So much about American democracy needs fixing. The planet’s burning up, and we can’t fix it because we dance to the tune of Exxon, Shell, ConocoPhillips, Chevron and BP. 90% of Americans are in favor of greater gun control and 60% of the Senate votes against. The media are full of evidence that American democracy is in shambles, and everybody I know has victim fatigue. Many of my friends tell me they don’t read my downer diatribes anymore. If you’re going to write, send more music and doggie pictures, they tell me.
Solutions are elusive because the issues are complex. We don’t want to give up our cars, and Republicans get a lot of mileage out of scaring people about rising gas prices. The people of Wyoming get the same representation in the Senate as the people of California do, even though we outnumber them 66 to 1. So while it makes sense for Dick Cheney to go hunting in Medicine Bow, Wyoming, Dianne Feinstein normally doesn’t carry a gun when she goes to Oakland, California. He speaks of “the rights of law-abiding citizens” to carry guns. She knows how many kids die on the streets of Oakland. We see things differently, depending on where we come from.
I tried all week to avoid the misery that came out of Boston, but there was no escaping it. It was top news around the world for a while. My first encounter with the story came following the Huffington Post coverage, when I found myself getting terribly frustrated by one of the first sources I normally turn to. They were going on and on about “the suspect’s whereabouts.” I had tuned in on the chase, so this is perhaps excusable, but I wanted to know why these two young brothers were suspects. It took me forever to get the story, and in the meantime I was listening to interviews with their mother and father who claimed they were set up. Considering how common it is to hear of overzealous police and prosecutors, one has to wonder.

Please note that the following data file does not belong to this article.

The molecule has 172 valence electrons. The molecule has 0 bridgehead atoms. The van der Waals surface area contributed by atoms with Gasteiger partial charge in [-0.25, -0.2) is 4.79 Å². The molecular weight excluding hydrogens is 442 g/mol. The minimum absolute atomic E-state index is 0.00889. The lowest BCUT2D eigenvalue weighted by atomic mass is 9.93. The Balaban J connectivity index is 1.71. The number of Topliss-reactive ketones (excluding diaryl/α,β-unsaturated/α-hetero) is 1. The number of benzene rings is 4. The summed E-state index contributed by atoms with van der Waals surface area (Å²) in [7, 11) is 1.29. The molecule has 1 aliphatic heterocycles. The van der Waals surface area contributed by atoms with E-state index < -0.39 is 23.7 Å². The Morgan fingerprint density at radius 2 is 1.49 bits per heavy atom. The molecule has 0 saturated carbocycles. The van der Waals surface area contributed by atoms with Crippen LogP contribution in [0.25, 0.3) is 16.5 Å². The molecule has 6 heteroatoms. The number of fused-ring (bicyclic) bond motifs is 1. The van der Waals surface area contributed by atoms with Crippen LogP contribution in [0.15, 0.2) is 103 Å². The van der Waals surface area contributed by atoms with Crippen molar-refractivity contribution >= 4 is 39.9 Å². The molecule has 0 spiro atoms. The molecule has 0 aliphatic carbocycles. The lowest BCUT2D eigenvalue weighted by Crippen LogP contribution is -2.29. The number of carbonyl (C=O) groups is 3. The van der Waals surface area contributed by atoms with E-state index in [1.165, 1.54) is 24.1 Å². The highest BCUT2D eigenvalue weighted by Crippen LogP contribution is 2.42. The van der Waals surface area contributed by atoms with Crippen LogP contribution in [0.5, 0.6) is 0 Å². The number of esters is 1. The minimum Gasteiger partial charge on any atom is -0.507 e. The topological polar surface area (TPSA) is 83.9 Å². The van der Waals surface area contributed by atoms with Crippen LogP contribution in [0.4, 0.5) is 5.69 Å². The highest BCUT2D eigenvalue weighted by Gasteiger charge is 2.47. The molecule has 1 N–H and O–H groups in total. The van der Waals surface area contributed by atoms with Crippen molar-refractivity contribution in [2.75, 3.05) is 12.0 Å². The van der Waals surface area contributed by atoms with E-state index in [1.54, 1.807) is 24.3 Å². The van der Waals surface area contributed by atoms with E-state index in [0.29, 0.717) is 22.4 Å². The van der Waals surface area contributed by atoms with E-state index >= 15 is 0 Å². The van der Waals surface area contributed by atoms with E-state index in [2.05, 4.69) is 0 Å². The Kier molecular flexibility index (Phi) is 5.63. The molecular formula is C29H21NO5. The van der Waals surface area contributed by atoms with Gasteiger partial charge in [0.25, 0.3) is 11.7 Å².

I am satisfied, now that it has come out these guys shot and killed some of their pursuers and that they hijacked a car and apparently confessed to its driver that they were indeed the Marathon killers, that “suspects” did in fact mean “killers” in this case. But it still bothers me that the two words are now apparently used interchangeably by so many people so much of the time.
The whole story went on that way, mixing good news with ugly suspicions. I was happy to see people burst into applause as the cops drove through Watertown in a kind of victory lap after the capture. They put their lives at risk and deserved such happy recognition. But what ruined the scene was the thuggish people shouting U-S-A! U-S-A! and pumping their fists, suggesting we had just gone to war and won against enemies who had threatened us.
It’s the whole thing about war. Some Saudi Islamicists bomb the Twin Towers and we manufacture lies to justify an invasion of Iraq. Most Americans still today accept that as perhaps a mistake, in retrospect, but no big deal. A political error. Out of our hands.
Excesses from the liberation movements of the sixties leave us with a serious drug problem. Nixon has the opportunity to declare a medical emergency and to identify the addicts as victims. Instead, he creates "pushers" and "users" as enemies in a “War on Drugs.” For a history of that folly, see Dan Baum’s Smoke and Mirrors.
Tamerlan Tsarnaev is now dead. His little brother, Dzhokhar, is in the hospital in critical condition. After killing four people at the Boston Marathon and injuring 170, they ran into the great American war machine – a thousand FBI agents, many thousands of SWAT officers, all aided by the fact that everybody and everything is filmed these days, and they were tracked down in very short order. They contributed to their own demise, by admitting they were the Marathon killers to that guy whose car they hijacked, but mostly it was modern-day sleuthing that got them. A story with a happy ending. Really.
I know there’s probably no way to keep this from being defined as a terrorist act. It was exactly that. The problem is, once it is so labeled it gets to be part of the “war” on terrorism. That war on an abstract notion, as opposed to a tracking down and punishing of individuals with brains fried with hatred at real and perceived wrongs done to their religion.
Lindsey Graham, John McCain, Kelly Ayotte and Peter King, the Muslim-hater, Republicans all, are all over this, wanting to make sure young Dzhokhar doesn’t get any legal protection. No Miranda rights, say our fearless leaders. Enemy combatant. Guantanamo for this guy. Oops, can’t do that, he’s an American citizen. No matter. Enemy. Enemy. Enemy. No rights.